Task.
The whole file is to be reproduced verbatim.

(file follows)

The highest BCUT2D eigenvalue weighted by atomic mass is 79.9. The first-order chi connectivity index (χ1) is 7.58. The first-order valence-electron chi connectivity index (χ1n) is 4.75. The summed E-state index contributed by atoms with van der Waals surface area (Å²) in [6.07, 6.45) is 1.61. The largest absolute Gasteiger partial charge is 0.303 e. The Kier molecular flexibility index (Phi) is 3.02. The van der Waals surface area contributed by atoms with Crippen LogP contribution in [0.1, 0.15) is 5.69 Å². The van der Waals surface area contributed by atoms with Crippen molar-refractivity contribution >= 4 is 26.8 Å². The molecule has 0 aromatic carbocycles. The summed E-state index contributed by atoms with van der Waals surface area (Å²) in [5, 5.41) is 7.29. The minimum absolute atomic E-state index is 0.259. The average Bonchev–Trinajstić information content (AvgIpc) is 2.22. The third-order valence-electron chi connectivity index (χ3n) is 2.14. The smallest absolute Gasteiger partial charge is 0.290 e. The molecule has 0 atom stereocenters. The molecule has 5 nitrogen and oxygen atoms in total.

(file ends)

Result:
The highest BCUT2D eigenvalue weighted by atomic mass is 79.9. The first-order chi connectivity index (χ1) is 7.58. The first-order valence-electron chi connectivity index (χ1n) is 4.75. The summed E-state index contributed by atoms with van der Waals surface area (Å²) in [6.07, 6.45) is 1.61. The largest absolute Gasteiger partial charge is 0.303 e. The Kier molecular flexibility index (Phi) is 3.02. The van der Waals surface area contributed by atoms with Crippen LogP contribution in [0.1, 0.15) is 5.69 Å². The van der Waals surface area contributed by atoms with Crippen molar-refractivity contribution >= 4 is 26.8 Å². The molecule has 0 aromatic carbocycles. The summed E-state index contributed by atoms with van der Waals surface area (Å²) in [5, 5.41) is 7.29. The minimum absolute atomic E-state index is 0.259. The average Bonchev–Trinajstić information content (AvgIpc) is 2.22. The third-order valence-electron chi connectivity index (χ3n) is 2.14. The smallest absolute Gasteiger partial charge is 0.290 e. The molecule has 0 atom stereocenters. The molecule has 5 nitrogen and oxygen atoms in total.